In the middle of hundreds of unattractive and shabby buildings in the alleys of overcrowded Abdul Khairat Road in Armanitola, an amazing white marble structure decorated with engraved floral and star patterns makes all bound to stop for a while and enjoy its incredible beauty.
Three centuries have passed since the construction of Tara Masjid or Tara Mosque, but still it captures everyone’s attention with its dazzling splendour in one of the oldest parts of Dhaka.
This method of designing is called ‘Chini Tikri’. Especially when the light inside is turned on, the design of Chini Tikri cut out of coloured glass pieces on the wall becomes so colourful that it dazzles the eyes at first sight.
Unlike other Mughal architectures, there is no inscription found in the mosque mentioning its founding year. Archaeologists and historians also have differences of opinion regarding the age of Tara Mosque.
According to the trustees of the mosque, it was built in the year 1711, when Dhaka was under Mughal rule. Historian Muntasir Mamun mentions in his book ‘Dhaka: Smriti Bismritir Nagari’ that the mosque was built in the last part of the 18th century, while Banglapedia describes the construction period as being at the beginning of the 19th century.
The mosque on a land of around two bighas and three katha was built by a wealthy landlord named Mirza Gulam Pir. His ancestor Mir Abu Said came to Dhaka from Turkey in search of fortune.
Initially the Tara Mosque was a tiny three-domed structure made with marble imported from Rajmahal of India. The length of the building was 10.06 metres and the width was 4.04 metres.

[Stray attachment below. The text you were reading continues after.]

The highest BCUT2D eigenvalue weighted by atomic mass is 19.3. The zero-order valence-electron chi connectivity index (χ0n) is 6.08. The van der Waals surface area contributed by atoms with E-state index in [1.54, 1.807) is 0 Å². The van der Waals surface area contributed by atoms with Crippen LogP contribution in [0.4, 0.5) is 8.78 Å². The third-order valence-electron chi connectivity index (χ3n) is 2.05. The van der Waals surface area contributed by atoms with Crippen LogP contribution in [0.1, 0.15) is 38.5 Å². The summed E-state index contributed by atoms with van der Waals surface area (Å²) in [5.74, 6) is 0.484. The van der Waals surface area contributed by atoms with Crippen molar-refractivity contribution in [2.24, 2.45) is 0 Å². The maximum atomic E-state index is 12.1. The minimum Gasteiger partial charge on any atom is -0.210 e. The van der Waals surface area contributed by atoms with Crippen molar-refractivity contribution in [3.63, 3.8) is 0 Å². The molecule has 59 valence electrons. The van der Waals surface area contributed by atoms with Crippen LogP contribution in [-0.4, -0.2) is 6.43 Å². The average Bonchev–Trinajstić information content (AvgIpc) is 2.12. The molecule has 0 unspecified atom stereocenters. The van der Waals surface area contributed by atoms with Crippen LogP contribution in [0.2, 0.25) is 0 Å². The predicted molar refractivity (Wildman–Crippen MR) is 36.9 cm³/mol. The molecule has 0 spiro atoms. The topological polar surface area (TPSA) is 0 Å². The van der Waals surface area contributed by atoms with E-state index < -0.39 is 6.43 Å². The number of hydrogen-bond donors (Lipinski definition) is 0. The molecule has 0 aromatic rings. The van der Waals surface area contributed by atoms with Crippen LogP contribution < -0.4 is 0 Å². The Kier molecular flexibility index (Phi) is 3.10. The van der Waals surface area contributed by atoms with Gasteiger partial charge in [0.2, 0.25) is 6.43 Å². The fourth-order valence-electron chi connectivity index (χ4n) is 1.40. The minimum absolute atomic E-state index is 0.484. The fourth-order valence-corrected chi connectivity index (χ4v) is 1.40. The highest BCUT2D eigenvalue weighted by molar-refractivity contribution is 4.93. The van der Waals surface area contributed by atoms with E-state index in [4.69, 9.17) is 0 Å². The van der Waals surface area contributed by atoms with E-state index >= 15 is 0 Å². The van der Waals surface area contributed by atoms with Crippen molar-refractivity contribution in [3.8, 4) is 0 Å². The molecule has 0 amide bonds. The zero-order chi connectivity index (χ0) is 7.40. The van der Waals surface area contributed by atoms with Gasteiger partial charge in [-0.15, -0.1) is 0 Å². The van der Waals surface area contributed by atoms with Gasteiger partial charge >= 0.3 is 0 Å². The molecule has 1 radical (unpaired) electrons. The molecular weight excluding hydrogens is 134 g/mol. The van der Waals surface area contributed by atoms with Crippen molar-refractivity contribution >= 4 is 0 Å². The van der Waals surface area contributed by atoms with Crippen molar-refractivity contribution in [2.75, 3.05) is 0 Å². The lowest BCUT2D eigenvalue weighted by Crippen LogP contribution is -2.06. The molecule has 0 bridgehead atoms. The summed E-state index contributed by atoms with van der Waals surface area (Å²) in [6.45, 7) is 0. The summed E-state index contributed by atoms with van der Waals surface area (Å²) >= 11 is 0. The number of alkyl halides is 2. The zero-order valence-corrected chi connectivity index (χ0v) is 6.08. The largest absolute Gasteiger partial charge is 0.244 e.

There were three mihrabs on the Qibla wall in alignment with the three doorways of the mosque, of which the central one was larger than the side ones. The prayer chamber was roofed with three domes, the central one being taller and larger than the other two.
The original mosque building was not as decorated as it is now. The dilapidated plain and naked wall of the western side bears witness to the plainness of the past. The three southern doorways of the mosque are no doubt the old ones.
Tara Mosque has gone through several renovations. In 1926, a wealthy merchant named Ali
Jaan Bepari, who was a resident of Armanitola, took the initiative to refurbish the entire mosque.
He imported exquisite, precious china clay tiles from Japan and England. Then, with the help of skilled local artisans, he decorated the entire mosque walls, even the domes, with beautiful floral and star shaped patterns.
In the white marble background, the glistening engraved stars and floral patterns offer a magical environment of light and shade in the mosque through reflecting sunlight in different angles.
There are also verses from the holy Quran engraved in the interior walls. A courtyard and the star-shaped fountain were built at that time on the eastern side of the mosque.
Ali Jan Bepari did not change the original structural design of the mosque and only beautified the existing structure but in 1987, the government’s archaeological department extended the prayer hall and included two more domes, damaging its original historic structure in the name of beautification.
Tara Mosque still shines with all its rare features and attracts a big number of local and foreign tourists to enjoy its perpetual beauty.